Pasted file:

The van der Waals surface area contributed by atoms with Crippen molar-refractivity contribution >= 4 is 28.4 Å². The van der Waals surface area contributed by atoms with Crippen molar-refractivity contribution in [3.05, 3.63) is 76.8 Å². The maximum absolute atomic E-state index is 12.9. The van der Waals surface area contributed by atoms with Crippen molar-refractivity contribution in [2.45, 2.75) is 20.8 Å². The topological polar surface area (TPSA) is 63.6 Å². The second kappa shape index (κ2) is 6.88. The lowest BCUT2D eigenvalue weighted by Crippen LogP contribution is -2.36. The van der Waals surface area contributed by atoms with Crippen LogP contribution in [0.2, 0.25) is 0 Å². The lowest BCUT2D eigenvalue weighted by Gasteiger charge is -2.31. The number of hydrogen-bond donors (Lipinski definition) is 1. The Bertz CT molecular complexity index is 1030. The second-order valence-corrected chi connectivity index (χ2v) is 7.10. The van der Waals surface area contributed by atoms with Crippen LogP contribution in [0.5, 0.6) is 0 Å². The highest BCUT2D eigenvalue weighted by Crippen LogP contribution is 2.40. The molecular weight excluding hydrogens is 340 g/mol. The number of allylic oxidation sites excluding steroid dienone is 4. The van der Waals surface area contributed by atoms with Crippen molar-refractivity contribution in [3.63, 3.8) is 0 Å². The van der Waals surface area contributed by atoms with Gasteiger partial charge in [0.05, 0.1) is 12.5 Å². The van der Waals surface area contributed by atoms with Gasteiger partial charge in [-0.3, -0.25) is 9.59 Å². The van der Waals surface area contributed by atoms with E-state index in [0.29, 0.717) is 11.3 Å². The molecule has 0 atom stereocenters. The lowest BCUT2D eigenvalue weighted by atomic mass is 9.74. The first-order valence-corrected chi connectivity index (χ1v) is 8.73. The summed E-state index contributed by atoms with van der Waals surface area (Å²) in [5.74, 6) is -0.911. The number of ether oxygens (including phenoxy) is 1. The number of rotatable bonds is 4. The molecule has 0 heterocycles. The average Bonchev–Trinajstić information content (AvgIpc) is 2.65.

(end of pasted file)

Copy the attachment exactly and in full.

The van der Waals surface area contributed by atoms with Crippen molar-refractivity contribution >= 4 is 28.4 Å². The van der Waals surface area contributed by atoms with Crippen molar-refractivity contribution in [3.05, 3.63) is 76.8 Å². The maximum absolute atomic E-state index is 12.9. The van der Waals surface area contributed by atoms with Crippen molar-refractivity contribution in [2.45, 2.75) is 20.8 Å². The topological polar surface area (TPSA) is 63.6 Å². The second kappa shape index (κ2) is 6.88. The lowest BCUT2D eigenvalue weighted by Crippen LogP contribution is -2.36. The van der Waals surface area contributed by atoms with Crippen LogP contribution in [0.2, 0.25) is 0 Å². The lowest BCUT2D eigenvalue weighted by Gasteiger charge is -2.31. The number of hydrogen-bond donors (Lipinski definition) is 1. The Bertz CT molecular complexity index is 1030. The second-order valence-corrected chi connectivity index (χ2v) is 7.10. The van der Waals surface area contributed by atoms with Crippen LogP contribution in [0.5, 0.6) is 0 Å². The highest BCUT2D eigenvalue weighted by Crippen LogP contribution is 2.40. The molecular weight excluding hydrogens is 340 g/mol. The number of allylic oxidation sites excluding steroid dienone is 4. The van der Waals surface area contributed by atoms with Crippen molar-refractivity contribution in [3.63, 3.8) is 0 Å². The van der Waals surface area contributed by atoms with Gasteiger partial charge in [0.05, 0.1) is 12.5 Å². The van der Waals surface area contributed by atoms with Gasteiger partial charge in [-0.3, -0.25) is 9.59 Å². The van der Waals surface area contributed by atoms with E-state index in [0.29, 0.717) is 11.3 Å². The molecule has 0 atom stereocenters. The lowest BCUT2D eigenvalue weighted by atomic mass is 9.74. The first-order valence-corrected chi connectivity index (χ1v) is 8.73. The summed E-state index contributed by atoms with van der Waals surface area (Å²) in [5.74, 6) is -0.911. The number of ether oxygens (including phenoxy) is 1. The number of rotatable bonds is 4. The molecule has 0 heterocycles. The average Bonchev–Trinajstić information content (AvgIpc) is 2.65.